العربية

Queen's Lyre

From Ur, southern Iraq, about 2600-2400 BC

Music for the afterlife

Leonard Woolley discovered several lyres in the graves in the Royal Cemetery at Ur. This was one of two that he found in the grave of 'Queen' Pu-abi. Along with the lyre, which stood against the pit wall, were the bodies of ten women with fine jewellery, presumed to be sacrificial victims, and numerous stone and metal vessels. One woman lay right against the lyre and, according to Woolley, the bones of her hands were placed where the strings would have been.

The wooden parts of the lyre had decayed in the soil, but Woolley poured plaster of Paris into the depression left by the vanished wood and so preserved the decoration in place. The front panels are made of lapis lazuli, shell and red limestone originally set in bitumen. The gold mask of the bull decorating the front of the sounding box had been crushed and had to be restored. While the horns are modern, the beard, hair and eyes are original and made of lapis lazuli.

This musical instrument was originally reconstructed as part of a unique 'harp-lyre', together with a harp from the burial, now also in The British Museum. Later research showed that this was a mistake. A new reconstruction, based on excavation photographs, was made in 1971-72.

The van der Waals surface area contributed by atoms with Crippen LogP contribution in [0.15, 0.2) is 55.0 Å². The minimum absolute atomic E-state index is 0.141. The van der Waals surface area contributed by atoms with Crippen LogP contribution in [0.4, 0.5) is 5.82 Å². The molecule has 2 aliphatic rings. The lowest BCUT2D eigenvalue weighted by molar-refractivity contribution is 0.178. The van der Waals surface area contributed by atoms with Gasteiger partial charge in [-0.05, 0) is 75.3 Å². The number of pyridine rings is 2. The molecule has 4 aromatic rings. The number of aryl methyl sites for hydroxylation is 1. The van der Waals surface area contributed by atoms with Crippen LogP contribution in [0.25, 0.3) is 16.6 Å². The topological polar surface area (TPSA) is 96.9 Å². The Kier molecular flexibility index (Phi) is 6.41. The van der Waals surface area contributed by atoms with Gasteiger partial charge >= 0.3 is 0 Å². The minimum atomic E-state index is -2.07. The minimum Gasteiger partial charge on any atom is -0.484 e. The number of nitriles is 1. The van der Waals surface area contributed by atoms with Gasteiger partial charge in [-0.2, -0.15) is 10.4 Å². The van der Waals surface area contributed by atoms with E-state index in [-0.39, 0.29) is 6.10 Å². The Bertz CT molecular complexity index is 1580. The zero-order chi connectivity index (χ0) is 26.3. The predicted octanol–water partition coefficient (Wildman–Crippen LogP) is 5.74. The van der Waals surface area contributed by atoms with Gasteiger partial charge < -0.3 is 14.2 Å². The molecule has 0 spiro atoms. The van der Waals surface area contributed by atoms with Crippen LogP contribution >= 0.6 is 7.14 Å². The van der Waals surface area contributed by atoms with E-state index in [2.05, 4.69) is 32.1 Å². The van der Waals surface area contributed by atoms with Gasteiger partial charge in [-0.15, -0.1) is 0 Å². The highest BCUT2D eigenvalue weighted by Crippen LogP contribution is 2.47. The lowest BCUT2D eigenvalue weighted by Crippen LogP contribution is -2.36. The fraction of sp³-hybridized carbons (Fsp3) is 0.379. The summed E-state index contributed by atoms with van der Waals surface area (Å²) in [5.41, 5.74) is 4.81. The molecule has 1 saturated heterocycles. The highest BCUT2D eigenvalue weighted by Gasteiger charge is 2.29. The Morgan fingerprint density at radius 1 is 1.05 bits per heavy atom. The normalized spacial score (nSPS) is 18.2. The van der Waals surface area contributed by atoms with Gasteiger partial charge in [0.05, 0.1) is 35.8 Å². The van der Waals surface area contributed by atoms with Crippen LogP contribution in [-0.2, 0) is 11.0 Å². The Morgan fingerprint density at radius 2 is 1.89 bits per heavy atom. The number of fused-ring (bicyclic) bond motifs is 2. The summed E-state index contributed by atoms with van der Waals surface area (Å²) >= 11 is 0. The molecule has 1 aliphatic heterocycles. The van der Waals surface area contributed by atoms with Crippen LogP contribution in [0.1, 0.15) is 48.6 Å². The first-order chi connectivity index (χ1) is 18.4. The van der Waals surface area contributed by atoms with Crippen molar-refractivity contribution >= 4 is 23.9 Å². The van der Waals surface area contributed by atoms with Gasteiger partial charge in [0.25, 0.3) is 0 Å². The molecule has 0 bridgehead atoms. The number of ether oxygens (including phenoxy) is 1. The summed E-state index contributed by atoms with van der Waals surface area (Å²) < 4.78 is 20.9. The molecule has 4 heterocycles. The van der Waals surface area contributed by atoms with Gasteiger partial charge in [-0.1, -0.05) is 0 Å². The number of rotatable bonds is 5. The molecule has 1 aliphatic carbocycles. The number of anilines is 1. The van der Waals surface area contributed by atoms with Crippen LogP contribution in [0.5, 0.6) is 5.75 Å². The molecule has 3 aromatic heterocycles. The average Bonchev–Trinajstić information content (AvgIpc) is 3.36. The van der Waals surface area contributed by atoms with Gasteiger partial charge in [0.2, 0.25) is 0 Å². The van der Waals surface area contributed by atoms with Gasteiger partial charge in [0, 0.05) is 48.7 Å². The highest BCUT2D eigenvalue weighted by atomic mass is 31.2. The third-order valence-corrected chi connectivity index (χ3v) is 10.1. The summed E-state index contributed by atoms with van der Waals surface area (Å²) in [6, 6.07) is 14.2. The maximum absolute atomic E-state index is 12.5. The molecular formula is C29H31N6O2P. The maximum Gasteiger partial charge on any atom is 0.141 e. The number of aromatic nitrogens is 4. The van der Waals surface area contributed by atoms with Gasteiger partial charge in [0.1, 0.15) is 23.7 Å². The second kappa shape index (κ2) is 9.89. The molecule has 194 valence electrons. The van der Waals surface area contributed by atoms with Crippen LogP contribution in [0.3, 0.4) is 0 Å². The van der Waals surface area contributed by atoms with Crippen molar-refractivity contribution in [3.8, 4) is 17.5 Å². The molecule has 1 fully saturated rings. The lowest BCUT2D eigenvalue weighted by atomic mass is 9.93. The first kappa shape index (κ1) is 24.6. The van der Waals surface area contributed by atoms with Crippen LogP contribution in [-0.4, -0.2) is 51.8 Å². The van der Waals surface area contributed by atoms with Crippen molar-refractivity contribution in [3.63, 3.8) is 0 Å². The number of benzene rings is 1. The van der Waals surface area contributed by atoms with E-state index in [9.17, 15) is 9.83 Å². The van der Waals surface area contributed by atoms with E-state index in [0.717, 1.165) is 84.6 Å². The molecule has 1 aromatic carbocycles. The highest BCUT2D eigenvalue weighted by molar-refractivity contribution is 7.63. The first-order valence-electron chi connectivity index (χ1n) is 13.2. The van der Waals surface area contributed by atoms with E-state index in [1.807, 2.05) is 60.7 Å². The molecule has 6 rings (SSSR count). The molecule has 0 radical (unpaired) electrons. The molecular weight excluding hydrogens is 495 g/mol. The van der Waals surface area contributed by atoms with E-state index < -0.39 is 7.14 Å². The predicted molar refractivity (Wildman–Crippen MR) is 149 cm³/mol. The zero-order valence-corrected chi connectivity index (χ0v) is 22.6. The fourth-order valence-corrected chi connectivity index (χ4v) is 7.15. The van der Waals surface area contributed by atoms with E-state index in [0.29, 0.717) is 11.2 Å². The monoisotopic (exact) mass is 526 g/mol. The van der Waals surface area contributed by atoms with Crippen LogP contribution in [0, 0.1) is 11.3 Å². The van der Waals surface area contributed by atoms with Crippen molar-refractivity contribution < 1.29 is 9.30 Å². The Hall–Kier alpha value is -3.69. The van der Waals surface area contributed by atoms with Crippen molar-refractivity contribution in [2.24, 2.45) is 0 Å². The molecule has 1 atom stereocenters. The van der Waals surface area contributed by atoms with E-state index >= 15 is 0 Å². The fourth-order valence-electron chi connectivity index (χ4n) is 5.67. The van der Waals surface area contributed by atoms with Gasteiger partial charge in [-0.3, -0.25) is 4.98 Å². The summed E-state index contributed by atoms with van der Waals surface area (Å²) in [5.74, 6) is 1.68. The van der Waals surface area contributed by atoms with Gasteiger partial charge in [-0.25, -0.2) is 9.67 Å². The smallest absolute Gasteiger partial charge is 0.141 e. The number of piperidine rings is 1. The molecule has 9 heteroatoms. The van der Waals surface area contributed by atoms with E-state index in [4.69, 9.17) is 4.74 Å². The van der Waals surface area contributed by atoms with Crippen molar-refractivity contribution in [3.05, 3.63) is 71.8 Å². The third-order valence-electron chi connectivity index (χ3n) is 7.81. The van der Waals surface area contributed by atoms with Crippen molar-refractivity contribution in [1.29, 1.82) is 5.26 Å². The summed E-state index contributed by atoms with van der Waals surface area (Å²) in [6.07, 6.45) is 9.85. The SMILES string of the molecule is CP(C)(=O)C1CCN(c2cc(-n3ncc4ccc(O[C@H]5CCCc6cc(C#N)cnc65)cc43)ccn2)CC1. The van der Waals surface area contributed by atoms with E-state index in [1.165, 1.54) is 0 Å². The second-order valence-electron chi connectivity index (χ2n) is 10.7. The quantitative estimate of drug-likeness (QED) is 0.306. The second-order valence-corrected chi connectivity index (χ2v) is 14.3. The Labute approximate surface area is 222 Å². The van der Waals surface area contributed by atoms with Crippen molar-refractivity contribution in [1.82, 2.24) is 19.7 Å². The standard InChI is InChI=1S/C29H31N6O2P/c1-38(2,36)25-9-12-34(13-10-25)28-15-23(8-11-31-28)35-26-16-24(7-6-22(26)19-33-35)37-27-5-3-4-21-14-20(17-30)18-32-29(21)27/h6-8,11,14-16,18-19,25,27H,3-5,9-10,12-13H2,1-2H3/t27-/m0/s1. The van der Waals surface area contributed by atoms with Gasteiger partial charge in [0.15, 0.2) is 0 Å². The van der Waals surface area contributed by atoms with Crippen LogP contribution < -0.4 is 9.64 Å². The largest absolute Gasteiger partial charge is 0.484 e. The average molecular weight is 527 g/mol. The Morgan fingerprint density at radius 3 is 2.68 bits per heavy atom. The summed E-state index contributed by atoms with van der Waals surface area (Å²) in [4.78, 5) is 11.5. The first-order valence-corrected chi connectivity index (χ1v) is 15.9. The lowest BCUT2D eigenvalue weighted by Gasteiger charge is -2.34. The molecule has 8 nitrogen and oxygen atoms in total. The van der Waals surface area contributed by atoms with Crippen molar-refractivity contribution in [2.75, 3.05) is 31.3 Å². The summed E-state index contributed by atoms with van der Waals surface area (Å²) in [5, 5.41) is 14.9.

A similar bull-lyre is depicted on the Standard of Ur.

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Queen's Lyre

  • Lyre facing left

    Lyre facing left

  • Decoration detail

    Decoration detail

  • Reconstruction of the burial shaft, showing the queen's retinue and the ox drivers (1928)

    Reconstruction of the burial shaft, showing the queen's retinue and the ox drivers (1928)

 

More information

Bibliography

J. Rimmer, Ancient musical instruments of (London, The British Museum Press, 1969)

C.L. Woolley and others, Ur Excavations, vol. II: The R (London, The British Museum Press, 1934)

Dimensions

Height: 112.000 cm

Museum number

ME 121198a

WCO24684

Excavated by C.L. Woolley

Location

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